LEAVENWORTH, Kan. — A Kansas City veteran was laid to rest Friday with full military honors. But his final farewell was a far cry from what the few he knew and loved him expected.
The VFW Riders are used to showing support at military funerals. But on Friday, the call to serve was different.
“We were told he had no family, just a caregiver. That’s all it took,” said George Westbrook, president of VFW Riders Post 56 Leavenworth.
The group rolled into Leavenworth National Cemetery, flanked by current service members and the community, to honor Army and Vietnam War veteran Tommie Stevens.
“He was a good friend. Whew, I’m sorry,” said Christine Seal, Stevens’ caregiver, as she fought back tears. “He was always there if I needed help or if he needed help or if we needed help.”
Seal is a nurse and came to know Stevens when they became neighbors two years ago.
As a former VA caregiver, her gut instincts told her he needed help and didn’t have anyway to get it.
“I knew I needed to step up and be there for him,” Seal said.
Stevens had suffered a stroke and stomach bleed. For two years, she met his every need. And when he passed away recently, she made sure he’d find rest with other fallen heroes.
“I think all veterans should be honored. Period,” Seal said. “I have a big heard for that and promised him I’d take care of him to the very end.”
And while she expected only three or four people at his funeral Friday, the military community came out in force to help her deliver on that promise.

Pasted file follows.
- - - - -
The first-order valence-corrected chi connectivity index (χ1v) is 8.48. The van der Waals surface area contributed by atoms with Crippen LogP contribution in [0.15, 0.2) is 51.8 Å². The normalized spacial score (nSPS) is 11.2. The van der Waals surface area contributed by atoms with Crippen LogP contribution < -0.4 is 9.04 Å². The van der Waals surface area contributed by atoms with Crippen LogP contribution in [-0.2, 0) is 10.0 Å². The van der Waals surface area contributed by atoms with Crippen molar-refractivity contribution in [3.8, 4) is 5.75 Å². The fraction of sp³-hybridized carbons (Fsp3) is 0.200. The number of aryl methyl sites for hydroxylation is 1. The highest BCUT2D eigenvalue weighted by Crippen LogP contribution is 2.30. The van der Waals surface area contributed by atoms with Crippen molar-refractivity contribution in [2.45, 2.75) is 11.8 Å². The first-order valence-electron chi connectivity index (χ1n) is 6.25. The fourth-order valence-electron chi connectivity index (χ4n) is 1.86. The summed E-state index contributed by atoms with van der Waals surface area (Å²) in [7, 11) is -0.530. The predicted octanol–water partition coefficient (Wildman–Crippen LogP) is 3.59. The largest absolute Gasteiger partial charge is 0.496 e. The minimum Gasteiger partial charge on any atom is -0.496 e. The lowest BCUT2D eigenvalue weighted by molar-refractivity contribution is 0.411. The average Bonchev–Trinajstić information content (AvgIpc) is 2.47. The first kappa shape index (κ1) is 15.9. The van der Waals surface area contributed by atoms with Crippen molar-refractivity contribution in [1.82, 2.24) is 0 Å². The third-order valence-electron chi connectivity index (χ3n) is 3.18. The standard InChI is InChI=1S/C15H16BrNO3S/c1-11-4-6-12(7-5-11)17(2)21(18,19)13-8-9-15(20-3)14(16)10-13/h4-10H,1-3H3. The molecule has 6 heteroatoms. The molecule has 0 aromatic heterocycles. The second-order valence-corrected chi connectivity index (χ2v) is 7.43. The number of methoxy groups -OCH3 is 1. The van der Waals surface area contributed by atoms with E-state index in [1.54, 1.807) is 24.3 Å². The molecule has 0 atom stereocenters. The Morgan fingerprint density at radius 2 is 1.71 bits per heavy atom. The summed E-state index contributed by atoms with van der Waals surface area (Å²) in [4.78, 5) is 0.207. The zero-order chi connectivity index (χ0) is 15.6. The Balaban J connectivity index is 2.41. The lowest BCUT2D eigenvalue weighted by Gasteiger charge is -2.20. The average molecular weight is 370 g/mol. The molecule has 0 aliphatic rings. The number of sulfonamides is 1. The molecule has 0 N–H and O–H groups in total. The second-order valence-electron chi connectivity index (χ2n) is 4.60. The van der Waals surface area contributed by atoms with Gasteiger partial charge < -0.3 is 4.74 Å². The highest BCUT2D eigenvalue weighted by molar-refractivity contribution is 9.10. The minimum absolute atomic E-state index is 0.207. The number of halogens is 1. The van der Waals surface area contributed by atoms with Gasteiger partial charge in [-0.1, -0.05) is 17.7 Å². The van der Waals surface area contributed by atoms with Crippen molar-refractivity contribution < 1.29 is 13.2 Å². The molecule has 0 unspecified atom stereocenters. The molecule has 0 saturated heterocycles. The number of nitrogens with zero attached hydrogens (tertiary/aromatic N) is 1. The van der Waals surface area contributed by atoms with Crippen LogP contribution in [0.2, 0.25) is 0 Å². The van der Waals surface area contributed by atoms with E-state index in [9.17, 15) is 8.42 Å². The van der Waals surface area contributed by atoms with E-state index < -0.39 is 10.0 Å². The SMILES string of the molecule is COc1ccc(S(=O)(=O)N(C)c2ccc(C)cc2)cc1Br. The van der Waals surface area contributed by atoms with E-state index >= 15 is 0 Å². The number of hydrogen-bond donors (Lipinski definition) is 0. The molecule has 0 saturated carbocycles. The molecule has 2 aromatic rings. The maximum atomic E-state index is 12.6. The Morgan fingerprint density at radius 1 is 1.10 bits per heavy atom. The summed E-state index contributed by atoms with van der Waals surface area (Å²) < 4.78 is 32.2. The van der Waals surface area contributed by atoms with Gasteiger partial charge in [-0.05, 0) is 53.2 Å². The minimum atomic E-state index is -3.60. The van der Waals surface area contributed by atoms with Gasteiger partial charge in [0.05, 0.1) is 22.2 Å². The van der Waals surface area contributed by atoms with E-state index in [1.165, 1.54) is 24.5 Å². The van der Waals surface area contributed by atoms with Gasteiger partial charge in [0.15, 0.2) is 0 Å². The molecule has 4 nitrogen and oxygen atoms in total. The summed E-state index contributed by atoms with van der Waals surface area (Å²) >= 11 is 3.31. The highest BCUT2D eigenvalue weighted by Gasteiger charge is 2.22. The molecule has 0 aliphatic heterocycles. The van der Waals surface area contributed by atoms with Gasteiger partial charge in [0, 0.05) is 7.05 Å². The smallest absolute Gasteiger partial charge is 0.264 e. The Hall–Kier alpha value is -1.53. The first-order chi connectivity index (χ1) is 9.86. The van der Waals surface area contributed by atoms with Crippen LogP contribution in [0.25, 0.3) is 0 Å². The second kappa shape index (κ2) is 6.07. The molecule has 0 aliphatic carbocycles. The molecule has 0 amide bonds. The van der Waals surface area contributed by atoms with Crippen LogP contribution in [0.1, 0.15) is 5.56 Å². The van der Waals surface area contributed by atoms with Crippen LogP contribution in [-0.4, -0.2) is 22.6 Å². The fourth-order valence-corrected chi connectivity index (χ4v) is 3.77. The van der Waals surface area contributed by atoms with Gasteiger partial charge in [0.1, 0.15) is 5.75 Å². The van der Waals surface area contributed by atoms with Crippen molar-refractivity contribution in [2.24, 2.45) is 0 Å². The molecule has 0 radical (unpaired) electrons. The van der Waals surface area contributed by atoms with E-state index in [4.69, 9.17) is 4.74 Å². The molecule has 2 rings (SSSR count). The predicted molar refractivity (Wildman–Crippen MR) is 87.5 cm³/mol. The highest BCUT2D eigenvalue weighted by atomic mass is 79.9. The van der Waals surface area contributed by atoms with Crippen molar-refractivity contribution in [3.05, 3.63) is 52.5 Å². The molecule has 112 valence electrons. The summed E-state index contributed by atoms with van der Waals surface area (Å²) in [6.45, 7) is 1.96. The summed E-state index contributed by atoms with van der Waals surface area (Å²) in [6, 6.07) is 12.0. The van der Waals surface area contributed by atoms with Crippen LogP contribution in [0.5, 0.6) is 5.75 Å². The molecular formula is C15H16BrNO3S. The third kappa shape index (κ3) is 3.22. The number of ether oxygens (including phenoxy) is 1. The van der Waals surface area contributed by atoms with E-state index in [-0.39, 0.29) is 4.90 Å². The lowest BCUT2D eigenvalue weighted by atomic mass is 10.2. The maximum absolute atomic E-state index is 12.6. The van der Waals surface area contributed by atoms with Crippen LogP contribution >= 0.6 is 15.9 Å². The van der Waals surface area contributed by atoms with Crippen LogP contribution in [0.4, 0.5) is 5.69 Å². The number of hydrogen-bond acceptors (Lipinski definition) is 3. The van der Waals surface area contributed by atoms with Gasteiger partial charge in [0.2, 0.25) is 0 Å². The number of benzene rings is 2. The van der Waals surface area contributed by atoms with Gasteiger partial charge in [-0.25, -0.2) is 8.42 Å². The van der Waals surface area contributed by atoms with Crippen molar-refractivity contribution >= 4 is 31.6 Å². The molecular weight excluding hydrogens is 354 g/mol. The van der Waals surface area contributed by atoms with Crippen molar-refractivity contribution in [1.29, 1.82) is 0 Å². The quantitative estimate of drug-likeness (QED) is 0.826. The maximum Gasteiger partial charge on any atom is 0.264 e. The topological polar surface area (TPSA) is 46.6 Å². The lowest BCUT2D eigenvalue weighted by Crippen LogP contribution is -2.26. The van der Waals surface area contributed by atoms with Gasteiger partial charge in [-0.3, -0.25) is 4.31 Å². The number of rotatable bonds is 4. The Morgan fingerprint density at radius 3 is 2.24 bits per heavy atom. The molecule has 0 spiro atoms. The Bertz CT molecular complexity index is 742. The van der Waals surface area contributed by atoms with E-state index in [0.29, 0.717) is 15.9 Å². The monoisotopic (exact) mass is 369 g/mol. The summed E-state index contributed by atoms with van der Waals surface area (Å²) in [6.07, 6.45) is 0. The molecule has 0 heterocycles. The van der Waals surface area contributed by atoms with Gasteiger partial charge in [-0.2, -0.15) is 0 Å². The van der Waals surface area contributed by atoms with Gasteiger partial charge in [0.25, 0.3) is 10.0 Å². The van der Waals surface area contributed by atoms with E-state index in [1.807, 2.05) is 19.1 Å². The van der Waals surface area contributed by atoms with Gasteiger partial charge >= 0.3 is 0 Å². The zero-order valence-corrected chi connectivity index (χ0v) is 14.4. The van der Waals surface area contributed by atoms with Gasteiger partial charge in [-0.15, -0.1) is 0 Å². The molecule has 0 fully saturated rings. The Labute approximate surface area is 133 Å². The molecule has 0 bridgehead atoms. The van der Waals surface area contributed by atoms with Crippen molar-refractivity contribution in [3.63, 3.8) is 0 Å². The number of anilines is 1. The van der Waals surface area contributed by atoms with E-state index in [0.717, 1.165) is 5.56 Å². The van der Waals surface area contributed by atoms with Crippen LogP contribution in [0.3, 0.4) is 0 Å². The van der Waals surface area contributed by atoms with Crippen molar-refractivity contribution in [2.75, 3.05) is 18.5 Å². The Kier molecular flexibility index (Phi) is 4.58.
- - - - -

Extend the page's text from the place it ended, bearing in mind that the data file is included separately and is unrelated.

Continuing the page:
They conducted a ceremonial flag folding, played Taps and offered gratitude for the veteran’s service, and Christine’s service to him, offering her a certificate of appreciation.
“We each hope and pray that no matter how dark things might seem, no matter how alone we may feel, that somebody like you comes into our lives and helps us,” said Pastor Cape Rust with Pilgrim Community Church.
More than 100 people gathered for Friday’s send-off, nearly all were total strangers to Tommie Stevens. But they were bonded by their duty and respect to country and determined to give him the honor and respect his service deserves.
“We all fought for the same flag, and we all bleed the same color, so it doesn’t make any difference. We’re here to honor the veteran and to show he’s not forgotten,” Westbrook said.
Stevens’ cremains will be interred at the Leavenworth National Cemetery. His caregiver plans to have the ceremonial flag displayed at St. Luke’s Hospice House, so others will come to know his sacrifice and story.